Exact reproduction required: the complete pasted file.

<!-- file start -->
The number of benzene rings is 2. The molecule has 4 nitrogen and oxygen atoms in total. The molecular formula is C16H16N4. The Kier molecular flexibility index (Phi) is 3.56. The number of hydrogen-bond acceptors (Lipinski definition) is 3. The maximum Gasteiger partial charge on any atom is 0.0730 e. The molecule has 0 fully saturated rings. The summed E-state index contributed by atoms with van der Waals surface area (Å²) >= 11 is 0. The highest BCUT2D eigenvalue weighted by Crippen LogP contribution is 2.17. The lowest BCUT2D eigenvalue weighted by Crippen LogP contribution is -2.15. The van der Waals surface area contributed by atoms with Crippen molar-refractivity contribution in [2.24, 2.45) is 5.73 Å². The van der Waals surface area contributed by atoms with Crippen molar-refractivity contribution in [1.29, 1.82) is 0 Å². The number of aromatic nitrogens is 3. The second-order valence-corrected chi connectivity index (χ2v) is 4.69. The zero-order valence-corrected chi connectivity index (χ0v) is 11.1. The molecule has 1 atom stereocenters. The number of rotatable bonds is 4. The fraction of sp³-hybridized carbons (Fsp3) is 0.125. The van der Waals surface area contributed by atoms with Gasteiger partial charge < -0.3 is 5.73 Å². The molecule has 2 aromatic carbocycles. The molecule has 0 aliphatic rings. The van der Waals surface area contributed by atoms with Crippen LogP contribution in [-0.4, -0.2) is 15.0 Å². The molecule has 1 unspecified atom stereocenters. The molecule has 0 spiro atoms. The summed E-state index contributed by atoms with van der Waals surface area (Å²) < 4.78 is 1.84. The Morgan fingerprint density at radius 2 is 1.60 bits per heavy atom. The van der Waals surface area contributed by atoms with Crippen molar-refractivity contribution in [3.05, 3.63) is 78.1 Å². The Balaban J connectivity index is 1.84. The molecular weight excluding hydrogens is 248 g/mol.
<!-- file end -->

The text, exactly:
The number of benzene rings is 2. The molecule has 4 nitrogen and oxygen atoms in total. The molecular formula is C16H16N4. The Kier molecular flexibility index (Phi) is 3.56. The number of hydrogen-bond acceptors (Lipinski definition) is 3. The maximum Gasteiger partial charge on any atom is 0.0730 e. The molecule has 0 fully saturated rings. The summed E-state index contributed by atoms with van der Waals surface area (Å²) >= 11 is 0. The highest BCUT2D eigenvalue weighted by Crippen LogP contribution is 2.17. The lowest BCUT2D eigenvalue weighted by Crippen LogP contribution is -2.15. The van der Waals surface area contributed by atoms with Crippen molar-refractivity contribution in [2.24, 2.45) is 5.73 Å². The van der Waals surface area contributed by atoms with Crippen molar-refractivity contribution in [1.29, 1.82) is 0 Å². The number of aromatic nitrogens is 3. The second-order valence-corrected chi connectivity index (χ2v) is 4.69. The zero-order valence-corrected chi connectivity index (χ0v) is 11.1. The molecule has 1 atom stereocenters. The number of rotatable bonds is 4. The fraction of sp³-hybridized carbons (Fsp3) is 0.125. The van der Waals surface area contributed by atoms with Gasteiger partial charge < -0.3 is 5.73 Å². The molecule has 2 aromatic carbocycles. The molecule has 0 aliphatic rings. The van der Waals surface area contributed by atoms with Crippen LogP contribution in [-0.4, -0.2) is 15.0 Å². The molecule has 1 unspecified atom stereocenters. The molecule has 0 spiro atoms. The summed E-state index contributed by atoms with van der Waals surface area (Å²) < 4.78 is 1.84. The Morgan fingerprint density at radius 2 is 1.60 bits per heavy atom. The van der Waals surface area contributed by atoms with Crippen molar-refractivity contribution in [3.05, 3.63) is 78.1 Å². The Balaban J connectivity index is 1.84. The molecular weight excluding hydrogens is 248 g/mol.